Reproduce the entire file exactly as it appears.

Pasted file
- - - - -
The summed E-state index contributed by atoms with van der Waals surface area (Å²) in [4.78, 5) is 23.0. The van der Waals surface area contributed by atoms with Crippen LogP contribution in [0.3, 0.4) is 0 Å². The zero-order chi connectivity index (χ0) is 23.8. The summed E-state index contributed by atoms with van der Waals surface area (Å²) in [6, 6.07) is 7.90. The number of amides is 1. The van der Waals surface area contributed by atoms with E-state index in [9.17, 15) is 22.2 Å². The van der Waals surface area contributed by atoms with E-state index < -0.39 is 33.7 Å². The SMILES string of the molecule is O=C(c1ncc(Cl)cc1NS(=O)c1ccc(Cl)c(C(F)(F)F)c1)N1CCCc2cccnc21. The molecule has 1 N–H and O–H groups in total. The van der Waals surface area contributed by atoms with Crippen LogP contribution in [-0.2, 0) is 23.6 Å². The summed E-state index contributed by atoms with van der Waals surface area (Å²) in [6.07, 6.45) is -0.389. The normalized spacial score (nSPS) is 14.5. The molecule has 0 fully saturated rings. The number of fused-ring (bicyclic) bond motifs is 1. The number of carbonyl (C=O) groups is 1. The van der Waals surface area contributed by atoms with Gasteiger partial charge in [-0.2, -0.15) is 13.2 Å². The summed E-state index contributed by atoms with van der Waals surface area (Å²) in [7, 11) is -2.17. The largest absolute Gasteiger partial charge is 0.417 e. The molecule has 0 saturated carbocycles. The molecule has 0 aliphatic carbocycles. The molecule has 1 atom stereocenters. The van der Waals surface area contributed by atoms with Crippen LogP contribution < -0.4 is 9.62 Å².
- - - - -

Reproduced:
The summed E-state index contributed by atoms with van der Waals surface area (Å²) in [4.78, 5) is 23.0. The van der Waals surface area contributed by atoms with Crippen LogP contribution in [0.3, 0.4) is 0 Å². The zero-order chi connectivity index (χ0) is 23.8. The summed E-state index contributed by atoms with van der Waals surface area (Å²) in [6, 6.07) is 7.90. The number of amides is 1. The van der Waals surface area contributed by atoms with E-state index in [9.17, 15) is 22.2 Å². The van der Waals surface area contributed by atoms with E-state index < -0.39 is 33.7 Å². The SMILES string of the molecule is O=C(c1ncc(Cl)cc1NS(=O)c1ccc(Cl)c(C(F)(F)F)c1)N1CCCc2cccnc21. The molecule has 1 N–H and O–H groups in total. The van der Waals surface area contributed by atoms with Crippen LogP contribution in [-0.2, 0) is 23.6 Å². The summed E-state index contributed by atoms with van der Waals surface area (Å²) in [6.07, 6.45) is -0.389. The normalized spacial score (nSPS) is 14.5. The molecule has 0 fully saturated rings. The number of fused-ring (bicyclic) bond motifs is 1. The number of carbonyl (C=O) groups is 1. The van der Waals surface area contributed by atoms with Gasteiger partial charge in [-0.2, -0.15) is 13.2 Å². The summed E-state index contributed by atoms with van der Waals surface area (Å²) in [7, 11) is -2.17. The largest absolute Gasteiger partial charge is 0.417 e. The molecule has 0 saturated carbocycles. The molecule has 0 aliphatic carbocycles. The molecule has 1 atom stereocenters. The van der Waals surface area contributed by atoms with Crippen LogP contribution < -0.4 is 9.62 Å².